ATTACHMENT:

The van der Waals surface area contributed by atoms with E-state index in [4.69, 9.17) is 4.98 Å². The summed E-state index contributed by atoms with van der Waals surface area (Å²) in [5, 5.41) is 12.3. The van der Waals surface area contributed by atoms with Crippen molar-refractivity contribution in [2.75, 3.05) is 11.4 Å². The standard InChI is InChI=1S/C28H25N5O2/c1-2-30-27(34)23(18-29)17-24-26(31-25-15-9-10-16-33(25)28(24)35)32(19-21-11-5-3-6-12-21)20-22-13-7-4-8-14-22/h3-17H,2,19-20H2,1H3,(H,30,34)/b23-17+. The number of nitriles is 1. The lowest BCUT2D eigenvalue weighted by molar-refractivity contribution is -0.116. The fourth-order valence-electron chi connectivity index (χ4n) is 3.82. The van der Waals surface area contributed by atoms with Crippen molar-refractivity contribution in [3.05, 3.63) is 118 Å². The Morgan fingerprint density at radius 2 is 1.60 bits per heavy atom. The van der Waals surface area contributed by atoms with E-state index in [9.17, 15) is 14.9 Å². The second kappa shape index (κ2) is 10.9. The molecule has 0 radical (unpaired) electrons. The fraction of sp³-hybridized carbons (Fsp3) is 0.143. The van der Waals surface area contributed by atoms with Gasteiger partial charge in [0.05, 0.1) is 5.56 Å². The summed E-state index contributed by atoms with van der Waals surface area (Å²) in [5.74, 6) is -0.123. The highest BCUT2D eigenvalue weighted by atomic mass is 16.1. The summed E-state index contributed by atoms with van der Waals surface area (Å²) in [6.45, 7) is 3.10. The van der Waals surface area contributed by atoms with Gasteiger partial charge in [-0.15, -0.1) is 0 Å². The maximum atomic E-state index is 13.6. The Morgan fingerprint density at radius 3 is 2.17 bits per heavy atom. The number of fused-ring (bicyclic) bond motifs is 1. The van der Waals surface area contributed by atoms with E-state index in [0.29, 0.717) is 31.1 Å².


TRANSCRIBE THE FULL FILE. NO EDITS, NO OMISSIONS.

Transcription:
The van der Waals surface area contributed by atoms with E-state index in [4.69, 9.17) is 4.98 Å². The summed E-state index contributed by atoms with van der Waals surface area (Å²) in [5, 5.41) is 12.3. The van der Waals surface area contributed by atoms with Crippen molar-refractivity contribution in [2.75, 3.05) is 11.4 Å². The standard InChI is InChI=1S/C28H25N5O2/c1-2-30-27(34)23(18-29)17-24-26(31-25-15-9-10-16-33(25)28(24)35)32(19-21-11-5-3-6-12-21)20-22-13-7-4-8-14-22/h3-17H,2,19-20H2,1H3,(H,30,34)/b23-17+. The number of nitriles is 1. The lowest BCUT2D eigenvalue weighted by molar-refractivity contribution is -0.116. The fourth-order valence-electron chi connectivity index (χ4n) is 3.82. The van der Waals surface area contributed by atoms with Crippen molar-refractivity contribution in [3.05, 3.63) is 118 Å². The Morgan fingerprint density at radius 2 is 1.60 bits per heavy atom. The van der Waals surface area contributed by atoms with E-state index in [9.17, 15) is 14.9 Å². The second kappa shape index (κ2) is 10.9. The molecule has 0 radical (unpaired) electrons. The fraction of sp³-hybridized carbons (Fsp3) is 0.143. The van der Waals surface area contributed by atoms with Gasteiger partial charge in [0.05, 0.1) is 5.56 Å². The summed E-state index contributed by atoms with van der Waals surface area (Å²) in [5.74, 6) is -0.123. The highest BCUT2D eigenvalue weighted by atomic mass is 16.1. The summed E-state index contributed by atoms with van der Waals surface area (Å²) in [6.45, 7) is 3.10. The van der Waals surface area contributed by atoms with Gasteiger partial charge in [-0.15, -0.1) is 0 Å². The maximum atomic E-state index is 13.6. The Morgan fingerprint density at radius 3 is 2.17 bits per heavy atom. The number of fused-ring (bicyclic) bond motifs is 1. The van der Waals surface area contributed by atoms with E-state index in [0.29, 0.717) is 31.1 Å².